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jnut 07-14-2009 05:47 PM

I still hear water running when I shut off the main water shut off valve
 
Help! A person from the water company stopped by and said there was a high usage of water in the area. He asked if we had a water leak, a leaky toilet, or sink. We didn't think so. Nothing drips and the water in the toilet always looks to be at the same level and doesn't just run. We received a bill for last month and it was $750.00 We used like something of 100 million gallons.... and this month is $450.00 We didn't even live here most of the time last month. So basically we turned the water off, by the main shut off valve, but we still hear water running through it. If we open it back up it flows really fast. Would there be water still running through it if we shut it off, and should I hear the water all the time if its open? Where would this problem be coming from? Does it sound like its our problem or the counties?

Thank you

Yoyizit 07-14-2009 06:20 PM

The sound from a leak upstream of your shutoff valve is being transmitted through your pipes. Turn off everything in the house and see how fast the meter turns. We were losing a gallon in 3 minutes into the earth.
Normal usage is 100 gals per person per day.

jnut 07-14-2009 06:26 PM

What was the cost of the repair of your leak? Where was is coming from?

Scuba_Dave 07-14-2009 06:30 PM

My main water valve was sticking & had to be replaced
It would not fully shut off the water
Where is your water meter?
Where does the pipe go after the water meter?
Does it go into a concrete slab?
If you are being charged for the water then the leak is after the meter
Here anything after the meter is the homeowners responsibilty

But they should have know from prior useage that the problem was with your house

Yoyizit 07-14-2009 07:36 PM

Quote:

Originally Posted by jnut (Post 301791)
What was the cost of the repair of your leak? Hundreds. They ran a new line and bypassed the old line.
Where was is coming from?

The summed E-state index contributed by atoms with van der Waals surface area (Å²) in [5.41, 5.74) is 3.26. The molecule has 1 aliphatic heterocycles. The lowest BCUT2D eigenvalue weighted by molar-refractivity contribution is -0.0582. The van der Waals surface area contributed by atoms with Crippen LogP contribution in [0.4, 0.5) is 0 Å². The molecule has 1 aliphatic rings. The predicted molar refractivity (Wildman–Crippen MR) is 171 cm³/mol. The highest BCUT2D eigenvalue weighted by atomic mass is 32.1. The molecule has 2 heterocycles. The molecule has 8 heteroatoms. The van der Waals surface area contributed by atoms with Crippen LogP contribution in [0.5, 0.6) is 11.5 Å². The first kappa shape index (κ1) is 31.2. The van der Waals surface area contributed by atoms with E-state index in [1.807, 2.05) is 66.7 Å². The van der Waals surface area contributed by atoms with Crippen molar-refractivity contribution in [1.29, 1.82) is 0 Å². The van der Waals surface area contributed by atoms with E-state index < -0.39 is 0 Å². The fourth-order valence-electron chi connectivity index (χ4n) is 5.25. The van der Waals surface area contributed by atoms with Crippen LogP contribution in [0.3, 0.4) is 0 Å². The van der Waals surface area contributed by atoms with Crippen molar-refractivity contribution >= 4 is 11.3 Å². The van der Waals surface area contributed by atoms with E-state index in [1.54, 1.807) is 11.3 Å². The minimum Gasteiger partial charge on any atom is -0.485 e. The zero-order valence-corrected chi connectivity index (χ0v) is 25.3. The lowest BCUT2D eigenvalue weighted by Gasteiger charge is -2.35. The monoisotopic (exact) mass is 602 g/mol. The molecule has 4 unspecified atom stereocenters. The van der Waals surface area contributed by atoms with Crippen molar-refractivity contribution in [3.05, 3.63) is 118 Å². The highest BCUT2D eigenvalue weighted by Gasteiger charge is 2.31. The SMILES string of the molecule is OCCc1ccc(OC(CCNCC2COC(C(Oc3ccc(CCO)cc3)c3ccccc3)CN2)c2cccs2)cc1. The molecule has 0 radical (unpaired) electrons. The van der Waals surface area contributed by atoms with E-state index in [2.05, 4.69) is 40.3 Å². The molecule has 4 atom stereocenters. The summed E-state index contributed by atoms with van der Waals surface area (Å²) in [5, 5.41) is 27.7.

A pinhole leak in a pipe that ran through the earth under the slab that our house rests on.
The WaCo (Water Company?) added orthosphosphate to the water to prevent this.
For a while pinhole leaks in this area were rampant.

ARI001 07-15-2009 08:01 AM

It's not uncommon for the main shut off in the house to be faulty or stick. As far as who is responsible if the leak is outside, that seems to depend on where you live. Here in Virginia the county is responsible if the leak is from the meter back to the water main. If it is after the meter (including the service) the property owner is responsible for the repair.

If you are losing the amount of water you say you are and the leak is outside, you should be able to find the leak by looking for wet soil or bubbling of water through the soil. It should be a 1" pipe, flexible ABS is typical in my area. You can put a neoprene leak repair clamp (nipple) on it to fix it yourself.

Thurman 07-15-2009 08:46 AM

Finding pinhole leaks in poybutylene (a type of plastic) AND some copper piping that are water supplies from water meters to homes is very typical. The amounts of usage you have stated should have shown up like an oil geyser in Texas though. I know you've done testing, but do one more: See if you have a cut-off valve immediately after the water meter, the homeowner's side. IF SO, see if you can close this valve and feel confident that you have closed it. Make sure all other faucets within the home are closed. Now, make sure to close the stop valves on each toilet, if you can, this is a place where you may have a leak and let's temporarily eliminate it. open the closest outside faucet, let it run until it stops, or tries to stop. At this point you should be able to see two things: 1) If the meter is running at all whether it is the older analog (dials) type or the numerical type, water moving will move either one hand of the dials type or the rightmost number of the numerical type. 2) Watch the outside faucet, if there is water moving through the meter there will be water coming out of the faucet, water pressure no matter how small will move wate, provided all faucets/valves in the house are closed. This can be a tedious process but will work. Now-if you see the meter moving at all, and there is no water coming out of the faucet, chances are you have an undergroung leak between the meter and the home. IF SO, you should will have to find or imagine where the water line comes into the house, and look for a very wet spot in your lawn. As I stated, this is a tedious process but will work and I hope this will help you, David


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